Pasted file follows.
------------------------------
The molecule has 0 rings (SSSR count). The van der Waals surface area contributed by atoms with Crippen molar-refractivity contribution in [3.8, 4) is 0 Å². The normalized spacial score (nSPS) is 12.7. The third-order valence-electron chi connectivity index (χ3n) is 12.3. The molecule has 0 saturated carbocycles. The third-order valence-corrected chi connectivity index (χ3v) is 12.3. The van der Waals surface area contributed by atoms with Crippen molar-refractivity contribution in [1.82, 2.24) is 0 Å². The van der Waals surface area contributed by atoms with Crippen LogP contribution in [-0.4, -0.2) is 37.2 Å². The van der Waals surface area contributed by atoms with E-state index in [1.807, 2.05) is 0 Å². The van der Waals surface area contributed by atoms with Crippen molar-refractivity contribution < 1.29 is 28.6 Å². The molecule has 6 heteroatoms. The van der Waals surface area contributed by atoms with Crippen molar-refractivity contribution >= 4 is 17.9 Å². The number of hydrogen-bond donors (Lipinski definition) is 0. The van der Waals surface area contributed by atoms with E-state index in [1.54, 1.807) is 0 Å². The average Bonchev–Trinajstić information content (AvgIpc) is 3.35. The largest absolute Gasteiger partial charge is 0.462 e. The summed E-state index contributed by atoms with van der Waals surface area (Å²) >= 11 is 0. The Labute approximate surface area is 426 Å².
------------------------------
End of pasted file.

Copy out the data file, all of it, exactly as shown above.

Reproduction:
The molecule has 0 rings (SSSR count). The van der Waals surface area contributed by atoms with Crippen molar-refractivity contribution in [3.8, 4) is 0 Å². The normalized spacial score (nSPS) is 12.7. The third-order valence-electron chi connectivity index (χ3n) is 12.3. The molecule has 0 saturated carbocycles. The third-order valence-corrected chi connectivity index (χ3v) is 12.3. The van der Waals surface area contributed by atoms with Crippen molar-refractivity contribution in [1.82, 2.24) is 0 Å². The van der Waals surface area contributed by atoms with Crippen LogP contribution in [-0.4, -0.2) is 37.2 Å². The van der Waals surface area contributed by atoms with E-state index in [1.807, 2.05) is 0 Å². The van der Waals surface area contributed by atoms with Crippen molar-refractivity contribution < 1.29 is 28.6 Å². The molecule has 6 heteroatoms. The van der Waals surface area contributed by atoms with Crippen molar-refractivity contribution >= 4 is 17.9 Å². The number of hydrogen-bond donors (Lipinski definition) is 0. The van der Waals surface area contributed by atoms with E-state index in [1.54, 1.807) is 0 Å². The average Bonchev–Trinajstić information content (AvgIpc) is 3.35. The largest absolute Gasteiger partial charge is 0.462 e. The summed E-state index contributed by atoms with van der Waals surface area (Å²) >= 11 is 0. The Labute approximate surface area is 426 Å².